Meta-analysis

The clinical effects of cerebral NIRS monitoring versus no monitoring in children and adults: a systematic review with meta-analysis and trial sequential analysis

Hypoxic-ischemic brain injury due to cerebral hypoxia/ischemia is seen in patients within multiple clinical settings across all age groups. Despite uncertainty regarding benefits and harms, cerebral NIRS monitoring is increasingly used as a monitoring tool to guide treatment, in settings where the patients are at risk of cerebral hypoxia/ischemia. It is especially used during aortic and cardiac surgery, but also in the intensive care units, including neonatal, pediatric and adult intensive care. As the rates of hypoxic-ischemic brain injury are typically low in many of these settings, it is difficult for randomised clinical trials to obtain a sufficiently large number of events to evaluate the clinical effect, when conducted in individual clinical settings. This is also seen in the available systematic reviews with meta-analysis including trials within specific clinical settings – numbers are too low and larger/more trials are needed.
 
The purpose of cerebral NIRS monitoring is the same within the individual clinical settings; to prevent hypoxic/ischemic brain injury. If all trials irrespectively of participant age or clinical setting were pooled in one meta-analysis, we might reach a sufficient information size (evaluated by Trial Sequential Analysis) to evaluate the beneficial and harmful effects of cerebral NIRS monitoring. Thus, we intend to conduct a systematic review with meta-analysis and Trial Sequential Analysis, to evaluate the effects of clinical care with access to cerebral NIRS monitoring versus clinical care without access to cerebral NIRS monitoring, in children and adults across all clinical settings (pooling of trials within surgery, and neonatal-, pediatric-, and adult intensive care).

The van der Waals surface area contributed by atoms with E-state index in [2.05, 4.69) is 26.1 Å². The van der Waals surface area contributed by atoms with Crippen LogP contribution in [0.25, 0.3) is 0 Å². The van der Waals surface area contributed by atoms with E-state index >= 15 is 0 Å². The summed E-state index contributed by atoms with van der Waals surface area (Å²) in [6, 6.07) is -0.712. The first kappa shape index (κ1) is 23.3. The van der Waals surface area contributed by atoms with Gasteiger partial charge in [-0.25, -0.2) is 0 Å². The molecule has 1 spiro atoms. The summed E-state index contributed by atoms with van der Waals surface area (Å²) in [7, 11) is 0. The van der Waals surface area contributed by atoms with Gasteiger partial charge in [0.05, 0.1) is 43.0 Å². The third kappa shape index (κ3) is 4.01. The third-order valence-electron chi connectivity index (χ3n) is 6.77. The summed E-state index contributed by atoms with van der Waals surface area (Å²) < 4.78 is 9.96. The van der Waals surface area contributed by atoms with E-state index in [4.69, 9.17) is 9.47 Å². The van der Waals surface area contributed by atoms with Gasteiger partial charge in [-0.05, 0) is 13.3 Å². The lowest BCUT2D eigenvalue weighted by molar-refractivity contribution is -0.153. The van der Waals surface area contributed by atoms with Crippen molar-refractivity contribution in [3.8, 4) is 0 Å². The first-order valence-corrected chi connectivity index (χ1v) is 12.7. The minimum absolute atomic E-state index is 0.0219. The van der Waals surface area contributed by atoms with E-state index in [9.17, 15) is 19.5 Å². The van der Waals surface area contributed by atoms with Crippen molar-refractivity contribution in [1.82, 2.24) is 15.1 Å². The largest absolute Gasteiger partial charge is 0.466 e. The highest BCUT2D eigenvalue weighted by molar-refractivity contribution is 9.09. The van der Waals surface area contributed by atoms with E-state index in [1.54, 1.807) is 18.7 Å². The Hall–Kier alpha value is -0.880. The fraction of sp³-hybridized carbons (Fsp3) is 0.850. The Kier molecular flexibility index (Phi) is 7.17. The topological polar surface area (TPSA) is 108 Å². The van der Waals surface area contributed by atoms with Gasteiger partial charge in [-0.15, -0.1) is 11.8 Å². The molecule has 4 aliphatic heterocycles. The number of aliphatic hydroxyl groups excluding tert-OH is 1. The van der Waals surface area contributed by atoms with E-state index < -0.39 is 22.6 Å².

We are aware that the heterogeneity between the included trials might impair our possibility to interpret the results to specific clinical settings. If the analysis reveals that NIRS has a beneficial effect on any of our predefined outcomes, it will rather be an encouragement to continue the conduct of randomised clinical trials within each clinical setting, in order to reach the sufficient information size (evaluated by a sequential analysis method).
 
The protocol for the systematic review with meta-analysis has been published in Systematic Reviews Journal. The publication can be found here
 
As per the 9th of May, the literature search and data collection is on-going.
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